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Delays at Departure

Page history last edited by Béatrice H. Alves 9 years, 9 months ago


 

Waiting to take off

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Storm ahead

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Snow everywhere

 

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Delay, delay and  more delays

 

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Agitated horses in cargo hold delay Saudi flight

Animals owned by Saudi Arabian prince tranquilized by airport veterinarian

by SARAH EL DEEB   updated 6/30/2010 10:54:12 AM

CAIRO — An Egyptian airport official says six Arabian horses owned by a Saudi Arabian prince became agitated in the cargo hold of a Saudi-bound plane, delaying take off for more than an hour.

The official said Wednesday an EgyptAir pilot was forced to turn the plane with 189 passengers around on the runaway because a commotion erupted in the hold. The pilot deemed the horses a safety risk.

The official spoke on condition of anonymity because he was not authorized to speak to the media.

The pilot called for the airport vet, who tranquilized the horses. After an 80-minute delay, the plane bound for the Saudi Red Sea port city of Jiddah took off. The horses were asleep.

 

Copyright 2010 The Associated Press

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Maggots in luggage locker delay US flight in Atlanta

Maggots falling from an overhead luggage locker have forced a US Airways flight to return to the gate at Atlanta airport.

"Bugs just began to fall out of the overhead compartment" causing panic on board, passenger Desiree Harrell was quoted as saying by Associated Press.

All the passengers were then asked to get off so crews could clean the plane.

The airline said a container of spoiled meat brought on by a passenger caused the delay of the flight to Charlotte.

Continue reading the main story

All of a sudden, I felt somebody flick the back of my hair and on the front of me came a maggot

Donna Adamo passenger

It said that after landing in North Carolina, the plane was taken out of service and fumigated.

'Creeped out'

Donna Adamo, a passenger on board flight 1537, said she first noticed a couple of flies when she got to her seat on Monday but did not pay much attention to that.

As the plane was taxiing, she said she heard a passenger behind her causing a commotion and refusing to take her seat.

"Then I heard the word 'maggot' and that kind of got everybody creeped out," Ms Adamo told AP.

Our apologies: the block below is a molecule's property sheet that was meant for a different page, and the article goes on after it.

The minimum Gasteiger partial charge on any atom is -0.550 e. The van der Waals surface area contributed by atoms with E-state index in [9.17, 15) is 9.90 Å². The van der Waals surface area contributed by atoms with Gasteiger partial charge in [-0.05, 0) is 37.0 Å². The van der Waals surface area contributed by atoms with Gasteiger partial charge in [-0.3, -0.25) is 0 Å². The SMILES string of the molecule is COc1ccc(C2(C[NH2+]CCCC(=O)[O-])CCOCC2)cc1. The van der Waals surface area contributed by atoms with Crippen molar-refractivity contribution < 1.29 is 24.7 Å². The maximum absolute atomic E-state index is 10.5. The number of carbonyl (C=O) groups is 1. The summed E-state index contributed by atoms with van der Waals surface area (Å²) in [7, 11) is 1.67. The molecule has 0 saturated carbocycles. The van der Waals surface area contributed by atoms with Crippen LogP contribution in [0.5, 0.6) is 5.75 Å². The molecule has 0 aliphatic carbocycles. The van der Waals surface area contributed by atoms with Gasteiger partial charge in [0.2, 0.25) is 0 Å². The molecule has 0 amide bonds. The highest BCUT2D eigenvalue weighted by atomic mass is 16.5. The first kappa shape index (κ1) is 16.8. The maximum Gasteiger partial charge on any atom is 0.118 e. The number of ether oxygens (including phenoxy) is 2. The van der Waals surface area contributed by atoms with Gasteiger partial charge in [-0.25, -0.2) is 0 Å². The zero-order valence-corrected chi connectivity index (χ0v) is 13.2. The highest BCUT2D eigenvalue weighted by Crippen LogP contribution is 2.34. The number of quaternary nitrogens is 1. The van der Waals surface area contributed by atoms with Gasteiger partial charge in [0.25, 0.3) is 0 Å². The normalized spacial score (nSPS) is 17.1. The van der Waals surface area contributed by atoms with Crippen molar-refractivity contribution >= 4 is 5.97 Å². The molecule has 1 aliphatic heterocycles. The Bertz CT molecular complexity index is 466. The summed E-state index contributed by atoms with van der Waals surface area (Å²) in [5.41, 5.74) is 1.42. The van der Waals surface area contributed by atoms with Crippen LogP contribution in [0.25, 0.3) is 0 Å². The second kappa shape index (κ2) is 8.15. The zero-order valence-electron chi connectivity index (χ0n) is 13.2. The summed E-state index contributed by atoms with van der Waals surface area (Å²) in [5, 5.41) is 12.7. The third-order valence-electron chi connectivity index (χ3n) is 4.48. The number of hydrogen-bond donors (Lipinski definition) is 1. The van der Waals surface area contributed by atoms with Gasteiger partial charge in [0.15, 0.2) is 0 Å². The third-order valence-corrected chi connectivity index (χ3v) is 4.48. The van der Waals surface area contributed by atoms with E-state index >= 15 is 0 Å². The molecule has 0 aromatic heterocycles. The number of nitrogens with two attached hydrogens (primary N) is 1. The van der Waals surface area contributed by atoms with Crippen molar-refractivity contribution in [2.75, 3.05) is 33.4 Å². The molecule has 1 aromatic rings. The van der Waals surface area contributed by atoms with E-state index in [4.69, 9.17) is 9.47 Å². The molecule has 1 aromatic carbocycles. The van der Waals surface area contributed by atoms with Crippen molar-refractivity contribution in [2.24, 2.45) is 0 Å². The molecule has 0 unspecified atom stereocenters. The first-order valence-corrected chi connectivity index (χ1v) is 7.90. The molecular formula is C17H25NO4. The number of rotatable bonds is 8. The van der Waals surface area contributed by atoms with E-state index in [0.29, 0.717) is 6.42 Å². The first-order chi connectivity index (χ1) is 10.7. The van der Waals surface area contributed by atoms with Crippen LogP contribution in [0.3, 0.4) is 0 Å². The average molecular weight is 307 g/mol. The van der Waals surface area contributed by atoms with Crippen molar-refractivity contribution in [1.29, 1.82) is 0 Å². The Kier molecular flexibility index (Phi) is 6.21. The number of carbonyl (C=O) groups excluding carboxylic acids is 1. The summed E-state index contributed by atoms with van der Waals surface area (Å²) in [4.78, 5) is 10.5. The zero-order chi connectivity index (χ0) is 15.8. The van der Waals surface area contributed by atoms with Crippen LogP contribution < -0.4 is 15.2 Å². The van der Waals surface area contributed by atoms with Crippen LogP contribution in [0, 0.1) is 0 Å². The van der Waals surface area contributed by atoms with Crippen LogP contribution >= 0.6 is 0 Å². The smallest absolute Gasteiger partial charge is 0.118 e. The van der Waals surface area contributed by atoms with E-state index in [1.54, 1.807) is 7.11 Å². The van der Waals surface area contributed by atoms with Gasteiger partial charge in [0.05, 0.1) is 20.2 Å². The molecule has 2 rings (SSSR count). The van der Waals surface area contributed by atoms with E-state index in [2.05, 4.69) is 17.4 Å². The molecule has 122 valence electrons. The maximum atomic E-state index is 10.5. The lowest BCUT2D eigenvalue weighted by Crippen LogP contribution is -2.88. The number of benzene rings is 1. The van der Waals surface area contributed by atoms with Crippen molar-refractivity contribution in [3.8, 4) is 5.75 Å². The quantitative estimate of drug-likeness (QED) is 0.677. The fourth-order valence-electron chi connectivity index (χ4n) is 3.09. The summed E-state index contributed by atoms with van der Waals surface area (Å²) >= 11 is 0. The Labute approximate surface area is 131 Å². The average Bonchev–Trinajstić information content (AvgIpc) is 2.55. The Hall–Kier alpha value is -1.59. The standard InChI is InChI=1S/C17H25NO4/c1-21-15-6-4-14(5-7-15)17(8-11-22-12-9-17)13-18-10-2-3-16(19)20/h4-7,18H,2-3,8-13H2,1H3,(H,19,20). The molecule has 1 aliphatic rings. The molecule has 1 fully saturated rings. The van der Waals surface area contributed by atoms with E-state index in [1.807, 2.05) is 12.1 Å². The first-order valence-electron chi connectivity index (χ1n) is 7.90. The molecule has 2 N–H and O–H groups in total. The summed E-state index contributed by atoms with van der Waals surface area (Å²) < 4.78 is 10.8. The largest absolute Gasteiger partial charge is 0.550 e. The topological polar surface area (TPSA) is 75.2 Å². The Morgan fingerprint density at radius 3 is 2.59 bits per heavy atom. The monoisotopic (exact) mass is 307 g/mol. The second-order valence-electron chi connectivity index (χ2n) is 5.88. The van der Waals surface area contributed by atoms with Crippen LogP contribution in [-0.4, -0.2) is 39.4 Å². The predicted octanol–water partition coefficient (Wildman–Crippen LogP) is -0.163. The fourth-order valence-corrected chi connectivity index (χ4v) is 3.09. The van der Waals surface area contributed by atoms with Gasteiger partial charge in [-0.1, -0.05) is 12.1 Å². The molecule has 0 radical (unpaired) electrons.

Passengers on board the US Airways flight Passengers were asked to get off because of a "minor emergency"

"All of a sudden, I felt somebody flick the back of my hair and on the front of me came a maggot, which I flicked off me.

But she said she "felt like they were crawling all over me because it only takes one maggot to upset your world".

"And as they're telling us to stay calm and seated, I see a maggot looking back at me and I'm thinking, 'These are anaerobic, flesh-eating larvae that the flight attendants don't have to sit with.'"

Ms Adamo said the pilot then announced that he had to return to the gate because of a "minor emergency on board".

The plane was cleaned and then continued on to Charlotte.

However, the unnamed passenger who brought the spoiled meat in a carry-on bag was put on another flight, US Airways spokesman Todd Lehmacher said.

It was not immediately clear how the passenger managed to take the meat on board.

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Why not a little song?

You can find the lyrics here.

 

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Delayed Impact

By Henry Canaday | May 1, 2011

 

When the US Dept. of Transportation implemented its tarmac delay rule in April 2010, the airline industry warned that the government was using a flamethrower to kill a mosquito and that the cure would be much worse than the disease as far as air travelers were concerned. Extended tarmac delays were a rarity, the industry pointed out, averaging just 1 in 1,000 flights in June 2009 based on airline schedule data filed with DOT. By mandating a 3-hr. limit after which aircraft must return to the gate to permit passengers to disembark if they desire, DOT was removing the flexibility airlines need to respond to poor weather and ATC delays that are out of their hands, carriers argued.

In the end, they said, far more passengers would have their travel plans disrupted by the rule than had ever experienced an extended tarmac delay as airlines pre-canceled large numbers of flights to avoid risking fines of up to $27,500 per delayed passenger (against an average one-way fare in 2010 of probably around $150). The industry’s unspoken message: It would not take long before a groundswell of consumer outrage over ruined vacations and missed business trips forced DOT to mend the error of its ways.

A year later, the silence is deafening.   Read more

 

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